Home' Spa and Clinic : Volume 62 July 2015 Contents Patients with BDD have significantly poorer insight than those
with OCD and are more likely to be delusional and have major
These people will often seek out unnecessary cosmetic surgery,
which is why at this year’s Cosmetex conference in Melbourne in
May for cosmetic surgeons and associated practitioners, being
mindful of BDD was a key topic.
In his talk How People See Themselves: How Media Drive the
Aesthetic Patient World, Dr David Castle, Chair of Psychiatry at St
Vincent’s Health and the University of Melbourne, discussed the
global, relentless pursuit of a perfect body image.
With no gender, nationality or age group seemingly immune to
media’s impact on perception of self, Dr Castle highlighted not only
the growing number of cases of BDD but that, more than ever, the
industry needed to be equipped to deal with them.
“How we make and manufacture beauty, how we talk about
appearance is important,” he said. “The images we are subjected
to daily have ver y likely been doctored through programs like
Photoshop and this is increasingly intimidating for young people
who, despite being technology-sav v y, are in an ‘editing haze’.
“We thrive off a culture of celebrity worship and a yet there exists a
counter-culture that picks on their very body faults. We have then, on the
whole, culturally become uncomfortable w ith the age we have earned,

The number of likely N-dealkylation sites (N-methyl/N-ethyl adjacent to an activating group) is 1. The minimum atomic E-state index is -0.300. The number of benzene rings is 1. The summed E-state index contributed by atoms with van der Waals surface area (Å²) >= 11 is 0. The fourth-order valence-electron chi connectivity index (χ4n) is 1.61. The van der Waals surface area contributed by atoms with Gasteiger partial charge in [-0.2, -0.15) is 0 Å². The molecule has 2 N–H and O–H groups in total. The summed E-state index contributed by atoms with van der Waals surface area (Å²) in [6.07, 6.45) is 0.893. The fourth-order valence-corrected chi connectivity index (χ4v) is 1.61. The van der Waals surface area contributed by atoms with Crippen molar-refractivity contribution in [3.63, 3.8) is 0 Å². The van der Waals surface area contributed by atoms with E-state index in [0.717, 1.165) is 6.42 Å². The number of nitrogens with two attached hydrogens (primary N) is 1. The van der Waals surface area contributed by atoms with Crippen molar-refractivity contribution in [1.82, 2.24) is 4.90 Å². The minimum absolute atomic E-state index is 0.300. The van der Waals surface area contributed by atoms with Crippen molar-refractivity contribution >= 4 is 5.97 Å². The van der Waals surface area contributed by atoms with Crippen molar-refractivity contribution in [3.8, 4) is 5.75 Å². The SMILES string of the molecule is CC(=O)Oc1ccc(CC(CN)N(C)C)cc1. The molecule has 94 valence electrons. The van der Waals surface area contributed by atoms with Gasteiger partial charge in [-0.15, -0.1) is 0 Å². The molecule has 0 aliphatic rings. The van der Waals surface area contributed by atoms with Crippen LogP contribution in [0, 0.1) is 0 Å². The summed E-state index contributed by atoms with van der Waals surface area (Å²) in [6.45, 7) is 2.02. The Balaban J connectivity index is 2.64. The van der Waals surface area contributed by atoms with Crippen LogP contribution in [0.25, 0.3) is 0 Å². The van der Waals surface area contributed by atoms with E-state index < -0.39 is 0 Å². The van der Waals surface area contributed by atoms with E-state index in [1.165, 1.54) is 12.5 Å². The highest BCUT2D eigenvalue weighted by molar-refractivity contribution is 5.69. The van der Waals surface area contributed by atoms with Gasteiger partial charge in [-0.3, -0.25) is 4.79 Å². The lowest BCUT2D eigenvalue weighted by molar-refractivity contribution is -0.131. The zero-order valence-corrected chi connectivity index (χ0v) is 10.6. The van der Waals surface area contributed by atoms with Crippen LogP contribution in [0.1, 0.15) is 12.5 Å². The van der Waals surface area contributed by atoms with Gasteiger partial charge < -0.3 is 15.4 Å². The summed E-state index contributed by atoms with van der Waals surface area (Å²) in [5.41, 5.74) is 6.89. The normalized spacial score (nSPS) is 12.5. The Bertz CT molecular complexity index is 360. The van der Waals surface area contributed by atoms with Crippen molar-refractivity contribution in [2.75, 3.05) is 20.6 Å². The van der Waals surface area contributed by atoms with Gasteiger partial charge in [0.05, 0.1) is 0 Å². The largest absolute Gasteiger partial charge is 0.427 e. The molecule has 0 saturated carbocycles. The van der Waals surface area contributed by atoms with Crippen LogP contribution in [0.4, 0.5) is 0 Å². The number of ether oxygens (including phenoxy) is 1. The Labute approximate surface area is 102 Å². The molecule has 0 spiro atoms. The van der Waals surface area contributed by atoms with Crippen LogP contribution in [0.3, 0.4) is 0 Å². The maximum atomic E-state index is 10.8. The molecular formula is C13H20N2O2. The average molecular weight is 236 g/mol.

the self, yet this continued connection of image and happiness persists.”
Dr Castle cited shows such as Extreme Makeover that distort
our notion of inner and outer beauty, where appearance has the
power to dictate personality traits and an assumed way of living.
A powerful combination that could be headed right through your
salon, spa or clinic door.
“Rates of body dissatisfaction are on the rise in both men
and women,” he said. “ We need to be careful and aware of the
expectation of clients. And just as practitioners are equipped to say
yes to client procedures, they also have the power to say no.”
It of course takes a specially qualified and experienced medico
to formally diagnose and treat BDD, but aesthetics and wellbeing
professionals who treat clients on a regular basis to enhance their
appearance (and thus self-esteem) may be the first to recognise a
client has a problem that is way more than skin deep.
As such professionals, who see clients at often their most
vulnerable, you are in a unique position to recognise the difference
between someone who is just ver y conscious of maintaining their
appearance and a woman or man who is unhealthily obsessed with
it in negative, even delusional ways. Ergo, is v ulnerable to desperate
measures to cure or camouflage their perceived problem(s).
Unfortunately these measures rarely satisfy a BDD sufferer and,
indeed, may make things worse.
At a salon, spa or clinic level, the way you communicate with
clients who have body image issues is all-important - what you
DON’T say as much as you DO.
In the late 1980s-early 90s, I suffered Post-Viral Fatigue (aka
Chronic Fatigue) Syndrome that went undiagnosed for several years.
In a nutshell, I felt and looked dreadful and became increasingly
self-conscious about my appearance – even more than that, how I
perceived other people perceived how I looked.
During those years I developed a phobia about skincare pur veyors
at department stores and beauty/dermal therapists who would take it
upon themselves (when I had gone to them hoping some pampering
would help me to feel better about myself) to volunteer how appalling
I looked - SO much older than my chronological age - and what I
needed to do and buy so I could be seen in public without a paper